If the data type used for the field is not optimized, it can lead to slow applications that cause the database to become a bottleneck. Now that you have a good introduction to MySQL, let’s take a closer look at data types in MySQL and take a look at the basics of how it works. You can start by looking at the schema tables in the information_schema database.
mysql> show columns from information_schema.schemata;
Here I want to focus on the second column called type. It just tells you what types of data will be stored here. The result is any varchar data type. You can also see that each field has a specific number associated with varchar. This tells you how many characters you can store. Let’s quickly define some data types.
It’s true that very flexible for strings data type, especially if you’re not sure how long it will be. Names and addresses are often used for varchar data types, that can be up to 255 characters in 1 field.
If you know how many characters you need, you can use the char data type. It is a fixed width data type. So if you only want to use 3 characters, you don’t need to allocate a 56 character char datatype. It’s best to use char only if the data being saved is of the same length. Accuracy is important here.
Text data types are strings, just like varchar and char. It is a variable length data type that can be up to 4 gigabytes per field, and please use this data type carefully.
Character Sets and Bytes
This brings us to an interesting paradox. When defining a database field, you specify the length of characters that the field will contain. However, you cannot specify the number of bytes, so this is where the character set comes on.
- latin1 – It is MySQL’s default character set and uses 1 byte of data per character to store in the database. note. If you need more than 1 byte of data as suggested by latin1, the data may appear as question marks in the database.
- utf8 – On the other hand, I used up to 4 bytes per character. If you have an application that uses foreign languages or special character types, you might consider changing the character set to utf8.
MySQL text sizes
There are four ways to define a text box. These are TINYTEXT, TEXT, MEDIUMTEXT and LONGTEXT. The type you choose depends on how much you want to store. In general, it’s a good idea to use the smallest possible data type to store your data while at the same time making your application work as expected. This is because overhead costs increase as capacity increases. The MySQL documentation has a great section on storage requirements.
Dates and Times
Date, time, and timestamp are actually as the most general sense that classified into strings data type, but they have their own data types based on user requirements.
- DATE – represented in the form of YYYY-MM-DD for example 2020-10-27
- TIME – represented in the form of HH:MM:SS for example 03:09:29
- YEAR – represented in the form of YY or YYYY for example 20 or 2020
- TIMESTAMP – It has a limited range from 1970-01-01 to 2038-01-19, but it is a very useful data type. But what makes this data type great is the ability to auto-populate when you create or update a record.
- DATETIME – The similar data type of TIMESTAMP, even though it’s zero dynamic. You must calculate the value that you want to enter manually by insert yourself. That’s a drawback benefit however, is that the range is greater.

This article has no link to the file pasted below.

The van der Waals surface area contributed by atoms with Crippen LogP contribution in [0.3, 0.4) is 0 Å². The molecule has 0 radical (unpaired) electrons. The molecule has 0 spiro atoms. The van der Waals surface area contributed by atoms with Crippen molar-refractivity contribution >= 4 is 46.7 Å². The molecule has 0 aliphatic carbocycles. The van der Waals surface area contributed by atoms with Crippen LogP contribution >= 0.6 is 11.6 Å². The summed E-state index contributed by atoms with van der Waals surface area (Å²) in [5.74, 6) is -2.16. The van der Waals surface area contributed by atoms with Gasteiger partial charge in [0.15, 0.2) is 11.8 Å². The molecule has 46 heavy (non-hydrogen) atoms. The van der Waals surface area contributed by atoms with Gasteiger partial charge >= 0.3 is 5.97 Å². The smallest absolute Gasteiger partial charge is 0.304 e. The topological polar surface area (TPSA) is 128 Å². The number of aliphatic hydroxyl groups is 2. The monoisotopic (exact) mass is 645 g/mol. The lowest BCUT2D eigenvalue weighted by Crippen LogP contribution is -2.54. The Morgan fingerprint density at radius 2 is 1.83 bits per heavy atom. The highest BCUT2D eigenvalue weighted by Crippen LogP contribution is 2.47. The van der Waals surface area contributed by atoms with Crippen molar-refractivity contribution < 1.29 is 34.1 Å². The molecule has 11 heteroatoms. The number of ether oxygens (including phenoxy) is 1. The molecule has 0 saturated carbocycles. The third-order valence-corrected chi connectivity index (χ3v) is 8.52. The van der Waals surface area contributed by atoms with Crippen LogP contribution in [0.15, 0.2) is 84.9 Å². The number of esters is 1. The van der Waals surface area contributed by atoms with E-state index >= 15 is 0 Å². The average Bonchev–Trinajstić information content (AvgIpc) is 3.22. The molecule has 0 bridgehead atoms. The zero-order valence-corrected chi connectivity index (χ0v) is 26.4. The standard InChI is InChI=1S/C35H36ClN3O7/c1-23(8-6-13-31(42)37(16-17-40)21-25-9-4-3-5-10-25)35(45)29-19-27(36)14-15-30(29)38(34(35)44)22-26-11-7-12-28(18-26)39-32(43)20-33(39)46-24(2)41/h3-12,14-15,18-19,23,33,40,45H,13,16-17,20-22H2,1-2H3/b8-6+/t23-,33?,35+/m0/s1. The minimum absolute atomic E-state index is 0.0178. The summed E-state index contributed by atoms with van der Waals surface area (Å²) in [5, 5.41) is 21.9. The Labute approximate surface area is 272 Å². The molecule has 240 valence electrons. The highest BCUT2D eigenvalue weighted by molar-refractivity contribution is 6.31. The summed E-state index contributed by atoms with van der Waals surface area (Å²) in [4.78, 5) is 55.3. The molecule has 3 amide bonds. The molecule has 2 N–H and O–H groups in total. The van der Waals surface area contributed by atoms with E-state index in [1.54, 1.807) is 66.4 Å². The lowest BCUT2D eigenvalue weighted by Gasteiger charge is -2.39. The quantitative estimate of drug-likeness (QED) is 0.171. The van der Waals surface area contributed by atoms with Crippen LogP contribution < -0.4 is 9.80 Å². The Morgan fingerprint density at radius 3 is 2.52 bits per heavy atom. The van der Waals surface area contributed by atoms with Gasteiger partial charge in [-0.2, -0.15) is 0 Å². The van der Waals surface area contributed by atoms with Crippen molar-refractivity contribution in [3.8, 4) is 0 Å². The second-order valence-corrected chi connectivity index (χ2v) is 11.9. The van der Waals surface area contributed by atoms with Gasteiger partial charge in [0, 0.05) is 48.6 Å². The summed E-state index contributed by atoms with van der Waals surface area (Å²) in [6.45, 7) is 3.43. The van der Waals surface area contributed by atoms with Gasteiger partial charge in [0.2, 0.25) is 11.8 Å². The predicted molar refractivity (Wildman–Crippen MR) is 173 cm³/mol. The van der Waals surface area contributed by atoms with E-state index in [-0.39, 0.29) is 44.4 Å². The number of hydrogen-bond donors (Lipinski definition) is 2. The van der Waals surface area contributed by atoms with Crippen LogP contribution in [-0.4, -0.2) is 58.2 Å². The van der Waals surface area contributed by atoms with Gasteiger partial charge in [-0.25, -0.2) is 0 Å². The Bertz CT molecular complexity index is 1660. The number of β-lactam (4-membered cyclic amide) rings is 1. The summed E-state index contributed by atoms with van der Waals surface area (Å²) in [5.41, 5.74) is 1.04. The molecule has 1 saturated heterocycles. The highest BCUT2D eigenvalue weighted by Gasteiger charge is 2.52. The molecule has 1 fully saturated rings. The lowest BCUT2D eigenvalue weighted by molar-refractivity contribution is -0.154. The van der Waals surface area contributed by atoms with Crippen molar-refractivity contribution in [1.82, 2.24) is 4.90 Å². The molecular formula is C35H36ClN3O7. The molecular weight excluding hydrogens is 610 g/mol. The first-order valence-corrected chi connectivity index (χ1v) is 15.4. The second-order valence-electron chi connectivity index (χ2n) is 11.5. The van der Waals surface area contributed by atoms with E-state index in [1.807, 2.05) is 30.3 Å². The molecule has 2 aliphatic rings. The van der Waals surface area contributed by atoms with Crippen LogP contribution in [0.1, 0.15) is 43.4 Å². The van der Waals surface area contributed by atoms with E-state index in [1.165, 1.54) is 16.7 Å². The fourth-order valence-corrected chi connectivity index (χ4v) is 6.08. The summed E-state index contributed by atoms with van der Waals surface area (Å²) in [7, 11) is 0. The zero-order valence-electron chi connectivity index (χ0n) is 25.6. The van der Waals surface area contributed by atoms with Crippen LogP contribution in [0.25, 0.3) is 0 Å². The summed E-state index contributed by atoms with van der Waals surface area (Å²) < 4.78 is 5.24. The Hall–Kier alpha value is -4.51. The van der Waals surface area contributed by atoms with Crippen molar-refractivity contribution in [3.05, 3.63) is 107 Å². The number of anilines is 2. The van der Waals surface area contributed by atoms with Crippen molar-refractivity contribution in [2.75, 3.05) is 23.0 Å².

There are the several ways to store and numbering of MySQL depending on what do you want to store in your database. Just like text data, you must to choose the type of data which best suits for your storage.
DECIMAL – is data type that allows you to store very specific numeric values. I’m assuming you want to keep the cost of a product and you know all products are under 100. You can specify DECIMAL (4.2). This tells MySQL to store four digits as two digits after the decimal point. This is allowed from -99.99 to 99.99. Record 4 digits of the total and 2 digits after the decimal point.
INTEGER – are commonly used for unique identifiers or similar presentation types. The concept of an integer leads to the concept of an unsigned value. In most cases, negative values are not needed when using integers. In this case, an unsigned integer.
The other curious characteristic of this data type will automatic assignment by numbers. You probably know that identifiers grow automatically. AUTOINCREMENT is often used with the type UNSIGNED. This way you have a non-negative integer that is automatically updated for use in the table. This is specific to MySQL and not standard SQL.
ENUM – is a cool data type that has been confusing in the past. Don’t get confused anymore! ENUM simply means an enumerated list and is ideal for storing yes/no values. Instead of storing actual text to represent anything in the application, it stores numbers.
But in reality you are concatenating that number with a specific text value. You can see the actual text when you query the database. Think about options like free, paid, premium, or admin. With ENUM, you can easily accept these 4 options and do it with little memory overhead. You can only choose one possible value. Think of it as a selection tag in HTML.
SET – this is the purpose of the SET data type. SET field can store up to 64 values. Some or all of the available parameters may not be saved.
MySQL Data Types Summary
It’s not the most exciting thing to know, but MySQL data types are one of the main topics you need to know. In this issue, we discussed the different types of data and their uses. Let’s check the table here.
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